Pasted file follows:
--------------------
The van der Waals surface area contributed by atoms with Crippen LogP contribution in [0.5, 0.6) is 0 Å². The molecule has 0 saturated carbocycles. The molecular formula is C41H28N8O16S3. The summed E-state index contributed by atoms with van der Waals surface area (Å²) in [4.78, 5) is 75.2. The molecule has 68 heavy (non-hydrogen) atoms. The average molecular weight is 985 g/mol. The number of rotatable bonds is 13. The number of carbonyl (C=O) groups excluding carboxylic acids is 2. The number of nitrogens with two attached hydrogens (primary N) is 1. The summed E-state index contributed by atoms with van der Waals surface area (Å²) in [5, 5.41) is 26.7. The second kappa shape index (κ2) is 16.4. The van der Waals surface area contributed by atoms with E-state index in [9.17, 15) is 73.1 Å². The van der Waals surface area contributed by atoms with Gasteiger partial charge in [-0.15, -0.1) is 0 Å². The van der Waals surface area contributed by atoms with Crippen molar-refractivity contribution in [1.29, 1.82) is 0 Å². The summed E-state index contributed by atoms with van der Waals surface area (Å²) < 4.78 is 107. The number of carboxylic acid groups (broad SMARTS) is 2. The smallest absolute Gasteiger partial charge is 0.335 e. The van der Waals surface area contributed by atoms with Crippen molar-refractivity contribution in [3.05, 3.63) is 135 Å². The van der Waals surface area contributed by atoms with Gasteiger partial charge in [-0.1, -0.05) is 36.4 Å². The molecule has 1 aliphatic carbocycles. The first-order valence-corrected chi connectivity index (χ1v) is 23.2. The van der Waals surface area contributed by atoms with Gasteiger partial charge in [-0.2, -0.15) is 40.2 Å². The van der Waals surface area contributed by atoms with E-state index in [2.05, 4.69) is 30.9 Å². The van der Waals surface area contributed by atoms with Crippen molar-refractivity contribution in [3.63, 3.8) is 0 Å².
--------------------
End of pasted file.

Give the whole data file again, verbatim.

The van der Waals surface area contributed by atoms with Crippen LogP contribution in [0.5, 0.6) is 0 Å². The molecule has 0 saturated carbocycles. The molecular formula is C41H28N8O16S3. The summed E-state index contributed by atoms with van der Waals surface area (Å²) in [4.78, 5) is 75.2. The molecule has 68 heavy (non-hydrogen) atoms. The average molecular weight is 985 g/mol. The number of rotatable bonds is 13. The number of carbonyl (C=O) groups excluding carboxylic acids is 2. The number of nitrogens with two attached hydrogens (primary N) is 1. The summed E-state index contributed by atoms with van der Waals surface area (Å²) in [5, 5.41) is 26.7. The second kappa shape index (κ2) is 16.4. The van der Waals surface area contributed by atoms with E-state index in [9.17, 15) is 73.1 Å². The van der Waals surface area contributed by atoms with Gasteiger partial charge in [-0.15, -0.1) is 0 Å². The van der Waals surface area contributed by atoms with Crippen molar-refractivity contribution in [1.29, 1.82) is 0 Å². The summed E-state index contributed by atoms with van der Waals surface area (Å²) < 4.78 is 107. The number of carboxylic acid groups (broad SMARTS) is 2. The smallest absolute Gasteiger partial charge is 0.335 e. The van der Waals surface area contributed by atoms with Crippen molar-refractivity contribution in [3.05, 3.63) is 135 Å². The van der Waals surface area contributed by atoms with Gasteiger partial charge in [-0.1, -0.05) is 36.4 Å². The molecule has 1 aliphatic carbocycles. The first-order valence-corrected chi connectivity index (χ1v) is 23.2. The van der Waals surface area contributed by atoms with Gasteiger partial charge in [-0.2, -0.15) is 40.2 Å². The van der Waals surface area contributed by atoms with E-state index in [2.05, 4.69) is 30.9 Å². The van der Waals surface area contributed by atoms with Crippen molar-refractivity contribution in [3.63, 3.8) is 0 Å².